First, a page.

The Translation Subroutine

August 2, 2013 – Day 002

Before moving to Peru, I had an advantage because I knew a smattering of Spanish. This basic understanding of the Spanish language allowed me to understand street signs, give basic greetings and farewells to people I met on the street, ask where the bathroom was, and inquire as to where the avocados could be located.

All was not sunshine and mermaids with my grasp of Spanish. I wrote earlier about what I called my translation engine. In that post, I described how my brain worked as I had a conversation with someone. I would hear the sentence in Spanish and then a small program would execute in my mind (please excuse the software metaphor…I used to be employed in the world of information technology and those metaphors are what I am used to) as the foreign words would be translated into English…a langauge I do understand. Slipping my gears in reverse, I could convey my English thoughts into Spanish words.

In a subsequent rambling, I used the phrase “wheels within wheels” to describe the mental gymnastics I had to undergo when I heard Portuguese spoken or saw it written.

Here in Thailand, I have now had to create a third layer – or subroutine – on how to understand the Thai language. My first roadblock with Thai is the alphabet…and if the basic letters of a language tie you in knots, then you know you are destined for headaches. The Thai alphabet (so sayeth Wikipedia) has 44 consonants and fifteen vowel symbols that can be combined to create 28 vowel forms. To me, the letters of the Thai alphabet look to my Western eyes to be squiggles (and yes, I am sure those here in Thailand would say the same of our Roman alphabetic characters). Below is but one example of the Thai script…

Read from left to right

Read from left to right

At the moment, and I highly doubt this will change, I have no hope of reading Thai. However, with some assistance, I hope I will be able to speak it. At the moment, I can say two words in Thai – “hello” and “thank you”. It has taken me over a week to (somewhat) master even those two words.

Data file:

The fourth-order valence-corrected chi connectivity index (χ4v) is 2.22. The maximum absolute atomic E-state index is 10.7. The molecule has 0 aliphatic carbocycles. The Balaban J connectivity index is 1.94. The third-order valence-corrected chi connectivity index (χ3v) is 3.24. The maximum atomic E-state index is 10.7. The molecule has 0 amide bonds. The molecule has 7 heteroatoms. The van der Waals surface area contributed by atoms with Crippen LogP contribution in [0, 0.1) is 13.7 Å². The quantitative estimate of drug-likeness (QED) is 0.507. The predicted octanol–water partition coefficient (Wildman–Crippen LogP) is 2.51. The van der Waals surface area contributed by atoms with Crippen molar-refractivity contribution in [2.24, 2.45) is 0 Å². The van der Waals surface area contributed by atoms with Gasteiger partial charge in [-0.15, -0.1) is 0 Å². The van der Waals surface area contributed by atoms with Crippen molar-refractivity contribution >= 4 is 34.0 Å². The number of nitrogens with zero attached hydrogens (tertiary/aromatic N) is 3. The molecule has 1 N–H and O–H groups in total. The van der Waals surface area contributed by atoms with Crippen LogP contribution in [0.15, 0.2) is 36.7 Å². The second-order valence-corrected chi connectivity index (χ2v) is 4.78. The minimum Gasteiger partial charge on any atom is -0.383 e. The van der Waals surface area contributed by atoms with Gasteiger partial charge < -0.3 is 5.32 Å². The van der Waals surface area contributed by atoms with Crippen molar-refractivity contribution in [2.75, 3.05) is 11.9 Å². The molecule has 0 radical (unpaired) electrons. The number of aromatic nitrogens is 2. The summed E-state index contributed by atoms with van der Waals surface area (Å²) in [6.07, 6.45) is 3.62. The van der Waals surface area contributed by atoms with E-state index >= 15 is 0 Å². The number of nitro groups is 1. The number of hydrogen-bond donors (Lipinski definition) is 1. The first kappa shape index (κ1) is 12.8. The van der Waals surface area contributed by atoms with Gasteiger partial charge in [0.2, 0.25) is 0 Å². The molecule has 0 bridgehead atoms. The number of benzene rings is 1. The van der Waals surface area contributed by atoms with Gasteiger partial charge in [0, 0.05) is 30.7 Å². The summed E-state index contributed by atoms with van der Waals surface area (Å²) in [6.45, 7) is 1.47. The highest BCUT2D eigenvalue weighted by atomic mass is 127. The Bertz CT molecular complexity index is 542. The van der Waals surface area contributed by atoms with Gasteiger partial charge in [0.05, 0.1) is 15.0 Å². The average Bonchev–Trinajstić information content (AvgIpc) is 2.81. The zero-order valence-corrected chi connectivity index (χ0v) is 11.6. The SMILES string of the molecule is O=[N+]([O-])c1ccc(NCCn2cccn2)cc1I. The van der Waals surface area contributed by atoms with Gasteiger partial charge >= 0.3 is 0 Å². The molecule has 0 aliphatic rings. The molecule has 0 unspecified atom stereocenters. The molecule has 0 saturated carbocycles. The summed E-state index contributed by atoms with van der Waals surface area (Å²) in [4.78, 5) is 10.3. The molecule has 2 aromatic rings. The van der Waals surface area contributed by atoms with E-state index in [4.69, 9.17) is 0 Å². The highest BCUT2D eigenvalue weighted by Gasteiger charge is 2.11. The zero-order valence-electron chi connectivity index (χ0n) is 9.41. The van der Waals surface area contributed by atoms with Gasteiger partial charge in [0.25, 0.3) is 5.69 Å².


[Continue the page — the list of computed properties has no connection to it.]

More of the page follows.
This is what “hello” looks like…สวัสดี

I have a English-Thai phrasebook that says that pronunciation of this word is “sa-wut dee”, with an accent over the “u”. Since the Thai script means nothing to me, the first routine of my inner translation program is to constantly repeat the “sa-wut dee” until it makes sense to me. Because the sound of “sa-wut dee” has no connection to “hello” for me, I have had to make one up. Crude (or silly) as it sounds, I have created a mental image in my head to help me remember that “sa-wut dee” means “hello”.

The first two syllables, “sa-wut”, remind me of the first two syallables of the word “swami”, so I imagine a swami hat, like the type that Carnac the Magnificent used to wear. Then, because the last syllable is a “dee”, like the letter “D”, I imagine the fourth letter of the Roman alphabet wearing a swami hat. Crude, but effective.

SIDE NOTE: My favorite Carnac prediction is “Ba Ba Boom”. Carnac opens the envelope and reads, “What is the sound of an exploding sheep?”

All that is just the half of Thai because this language has what are called “polite particles”. Depending on one’s gender, a person says “hello” by saying, “sa-wut dee krab” (for men) and “sa-wut dee ka” (for women). This has led a neighbor to inform me that they remember how to say “hello” by thinking of a sweaty crab.

To a script I can’t understand to grammar rules I can only fathom to letters with pronunciations I have never heard, I will need a serious upgrade to my translation software if I am to thrive in the Land of Smiles.

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One thought on “The Translation Subroutine

  1. Pingback: The Lay of the (Thai)Land | 963 Thai Days

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